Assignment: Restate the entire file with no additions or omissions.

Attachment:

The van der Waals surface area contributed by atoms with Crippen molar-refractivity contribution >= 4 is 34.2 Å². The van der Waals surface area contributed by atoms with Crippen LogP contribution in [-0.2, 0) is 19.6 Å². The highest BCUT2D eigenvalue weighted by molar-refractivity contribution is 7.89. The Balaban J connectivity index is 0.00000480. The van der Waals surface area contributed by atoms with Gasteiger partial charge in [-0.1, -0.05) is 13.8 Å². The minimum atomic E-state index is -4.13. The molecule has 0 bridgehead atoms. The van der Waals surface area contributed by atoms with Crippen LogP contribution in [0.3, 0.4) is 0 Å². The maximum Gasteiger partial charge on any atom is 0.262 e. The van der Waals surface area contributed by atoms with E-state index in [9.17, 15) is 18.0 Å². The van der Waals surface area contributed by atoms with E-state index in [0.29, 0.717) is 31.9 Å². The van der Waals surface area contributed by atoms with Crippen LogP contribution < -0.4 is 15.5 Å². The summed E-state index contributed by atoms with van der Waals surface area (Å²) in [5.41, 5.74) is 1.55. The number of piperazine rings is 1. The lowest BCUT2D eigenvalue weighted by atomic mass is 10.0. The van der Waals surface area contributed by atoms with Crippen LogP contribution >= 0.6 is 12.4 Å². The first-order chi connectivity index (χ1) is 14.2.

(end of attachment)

The van der Waals surface area contributed by atoms with Crippen molar-refractivity contribution >= 4 is 34.2 Å². The van der Waals surface area contributed by atoms with Crippen LogP contribution in [-0.2, 0) is 19.6 Å². The highest BCUT2D eigenvalue weighted by molar-refractivity contribution is 7.89. The Balaban J connectivity index is 0.00000480. The van der Waals surface area contributed by atoms with Gasteiger partial charge in [-0.1, -0.05) is 13.8 Å². The minimum atomic E-state index is -4.13. The molecule has 0 bridgehead atoms. The van der Waals surface area contributed by atoms with Crippen LogP contribution in [0.3, 0.4) is 0 Å². The maximum Gasteiger partial charge on any atom is 0.262 e. The van der Waals surface area contributed by atoms with E-state index in [9.17, 15) is 18.0 Å². The van der Waals surface area contributed by atoms with E-state index in [0.29, 0.717) is 31.9 Å². The van der Waals surface area contributed by atoms with Crippen LogP contribution < -0.4 is 15.5 Å². The summed E-state index contributed by atoms with van der Waals surface area (Å²) in [5.41, 5.74) is 1.55. The number of piperazine rings is 1. The lowest BCUT2D eigenvalue weighted by atomic mass is 10.0. The van der Waals surface area contributed by atoms with Crippen LogP contribution >= 0.6 is 12.4 Å². The first-order chi connectivity index (χ1) is 14.2.